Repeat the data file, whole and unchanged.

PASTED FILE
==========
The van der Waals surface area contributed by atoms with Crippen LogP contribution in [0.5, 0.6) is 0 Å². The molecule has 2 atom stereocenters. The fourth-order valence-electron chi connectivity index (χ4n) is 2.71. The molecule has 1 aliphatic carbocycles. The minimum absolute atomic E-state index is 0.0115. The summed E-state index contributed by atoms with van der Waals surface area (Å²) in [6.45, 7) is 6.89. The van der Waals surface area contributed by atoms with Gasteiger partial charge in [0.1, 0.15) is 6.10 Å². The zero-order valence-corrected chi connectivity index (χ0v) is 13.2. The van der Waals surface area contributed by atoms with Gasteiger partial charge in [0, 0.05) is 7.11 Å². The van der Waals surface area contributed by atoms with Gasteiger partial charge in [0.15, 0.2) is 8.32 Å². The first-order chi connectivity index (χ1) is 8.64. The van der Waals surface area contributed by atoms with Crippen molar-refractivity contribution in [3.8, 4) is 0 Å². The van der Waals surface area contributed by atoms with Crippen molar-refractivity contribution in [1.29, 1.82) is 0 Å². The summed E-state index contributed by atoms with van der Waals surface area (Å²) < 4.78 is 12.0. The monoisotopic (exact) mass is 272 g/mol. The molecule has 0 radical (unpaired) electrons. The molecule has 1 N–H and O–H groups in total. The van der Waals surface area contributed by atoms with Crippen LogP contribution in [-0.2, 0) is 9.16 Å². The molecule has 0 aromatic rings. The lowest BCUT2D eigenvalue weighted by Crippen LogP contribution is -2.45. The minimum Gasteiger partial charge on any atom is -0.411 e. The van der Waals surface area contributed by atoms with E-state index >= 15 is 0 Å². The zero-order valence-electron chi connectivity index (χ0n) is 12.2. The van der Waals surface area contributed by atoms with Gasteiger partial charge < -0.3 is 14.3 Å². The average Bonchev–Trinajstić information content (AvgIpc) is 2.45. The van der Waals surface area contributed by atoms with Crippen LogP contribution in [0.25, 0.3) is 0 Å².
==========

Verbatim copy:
The van der Waals surface area contributed by atoms with Crippen LogP contribution in [0.5, 0.6) is 0 Å². The molecule has 2 atom stereocenters. The fourth-order valence-electron chi connectivity index (χ4n) is 2.71. The molecule has 1 aliphatic carbocycles. The minimum absolute atomic E-state index is 0.0115. The summed E-state index contributed by atoms with van der Waals surface area (Å²) in [6.45, 7) is 6.89. The van der Waals surface area contributed by atoms with Gasteiger partial charge in [0.1, 0.15) is 6.10 Å². The zero-order valence-corrected chi connectivity index (χ0v) is 13.2. The van der Waals surface area contributed by atoms with Gasteiger partial charge in [0, 0.05) is 7.11 Å². The van der Waals surface area contributed by atoms with Gasteiger partial charge in [0.15, 0.2) is 8.32 Å². The first-order chi connectivity index (χ1) is 8.64. The van der Waals surface area contributed by atoms with Crippen molar-refractivity contribution in [3.8, 4) is 0 Å². The van der Waals surface area contributed by atoms with Crippen molar-refractivity contribution in [1.29, 1.82) is 0 Å². The summed E-state index contributed by atoms with van der Waals surface area (Å²) < 4.78 is 12.0. The monoisotopic (exact) mass is 272 g/mol. The molecule has 0 radical (unpaired) electrons. The molecule has 1 N–H and O–H groups in total. The van der Waals surface area contributed by atoms with Crippen LogP contribution in [-0.2, 0) is 9.16 Å². The molecule has 0 aromatic rings. The lowest BCUT2D eigenvalue weighted by Crippen LogP contribution is -2.45. The minimum Gasteiger partial charge on any atom is -0.411 e. The van der Waals surface area contributed by atoms with E-state index >= 15 is 0 Å². The zero-order valence-electron chi connectivity index (χ0n) is 12.2. The van der Waals surface area contributed by atoms with Gasteiger partial charge < -0.3 is 14.3 Å². The average Bonchev–Trinajstić information content (AvgIpc) is 2.45. The van der Waals surface area contributed by atoms with Crippen LogP contribution in [0.25, 0.3) is 0 Å².